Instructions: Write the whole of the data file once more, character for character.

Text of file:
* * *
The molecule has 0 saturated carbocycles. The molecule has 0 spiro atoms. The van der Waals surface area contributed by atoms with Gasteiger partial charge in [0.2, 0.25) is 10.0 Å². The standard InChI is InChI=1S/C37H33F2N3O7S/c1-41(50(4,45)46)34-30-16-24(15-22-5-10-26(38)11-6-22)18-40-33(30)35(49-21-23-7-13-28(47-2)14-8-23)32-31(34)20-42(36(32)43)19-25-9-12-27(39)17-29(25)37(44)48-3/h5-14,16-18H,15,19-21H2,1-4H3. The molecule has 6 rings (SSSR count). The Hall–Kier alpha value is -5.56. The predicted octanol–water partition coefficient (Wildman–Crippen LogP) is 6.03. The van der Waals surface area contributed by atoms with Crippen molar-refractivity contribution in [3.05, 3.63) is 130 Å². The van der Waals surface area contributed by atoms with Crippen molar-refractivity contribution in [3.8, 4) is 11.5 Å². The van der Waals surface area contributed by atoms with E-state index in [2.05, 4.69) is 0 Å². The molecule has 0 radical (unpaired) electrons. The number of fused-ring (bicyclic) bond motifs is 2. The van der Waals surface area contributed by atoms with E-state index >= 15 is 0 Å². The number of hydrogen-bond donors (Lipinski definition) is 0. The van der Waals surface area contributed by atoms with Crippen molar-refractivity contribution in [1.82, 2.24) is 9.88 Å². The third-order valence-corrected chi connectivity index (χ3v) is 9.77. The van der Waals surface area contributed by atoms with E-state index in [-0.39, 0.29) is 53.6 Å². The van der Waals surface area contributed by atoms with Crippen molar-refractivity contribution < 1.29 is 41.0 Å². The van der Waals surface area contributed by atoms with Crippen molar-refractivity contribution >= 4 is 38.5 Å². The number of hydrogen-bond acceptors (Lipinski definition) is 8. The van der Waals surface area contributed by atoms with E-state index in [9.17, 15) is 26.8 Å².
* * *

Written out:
The molecule has 0 saturated carbocycles. The molecule has 0 spiro atoms. The van der Waals surface area contributed by atoms with Gasteiger partial charge in [0.2, 0.25) is 10.0 Å². The standard InChI is InChI=1S/C37H33F2N3O7S/c1-41(50(4,45)46)34-30-16-24(15-22-5-10-26(38)11-6-22)18-40-33(30)35(49-21-23-7-13-28(47-2)14-8-23)32-31(34)20-42(36(32)43)19-25-9-12-27(39)17-29(25)37(44)48-3/h5-14,16-18H,15,19-21H2,1-4H3. The molecule has 6 rings (SSSR count). The Hall–Kier alpha value is -5.56. The predicted octanol–water partition coefficient (Wildman–Crippen LogP) is 6.03. The van der Waals surface area contributed by atoms with Crippen molar-refractivity contribution in [3.05, 3.63) is 130 Å². The van der Waals surface area contributed by atoms with Crippen molar-refractivity contribution in [3.8, 4) is 11.5 Å². The van der Waals surface area contributed by atoms with E-state index in [2.05, 4.69) is 0 Å². The molecule has 0 radical (unpaired) electrons. The number of fused-ring (bicyclic) bond motifs is 2. The van der Waals surface area contributed by atoms with E-state index >= 15 is 0 Å². The number of hydrogen-bond donors (Lipinski definition) is 0. The van der Waals surface area contributed by atoms with Crippen molar-refractivity contribution in [1.82, 2.24) is 9.88 Å². The third-order valence-corrected chi connectivity index (χ3v) is 9.77. The van der Waals surface area contributed by atoms with E-state index in [-0.39, 0.29) is 53.6 Å². The van der Waals surface area contributed by atoms with Crippen molar-refractivity contribution < 1.29 is 41.0 Å². The van der Waals surface area contributed by atoms with Crippen molar-refractivity contribution >= 4 is 38.5 Å². The number of hydrogen-bond acceptors (Lipinski definition) is 8. The van der Waals surface area contributed by atoms with E-state index in [9.17, 15) is 26.8 Å².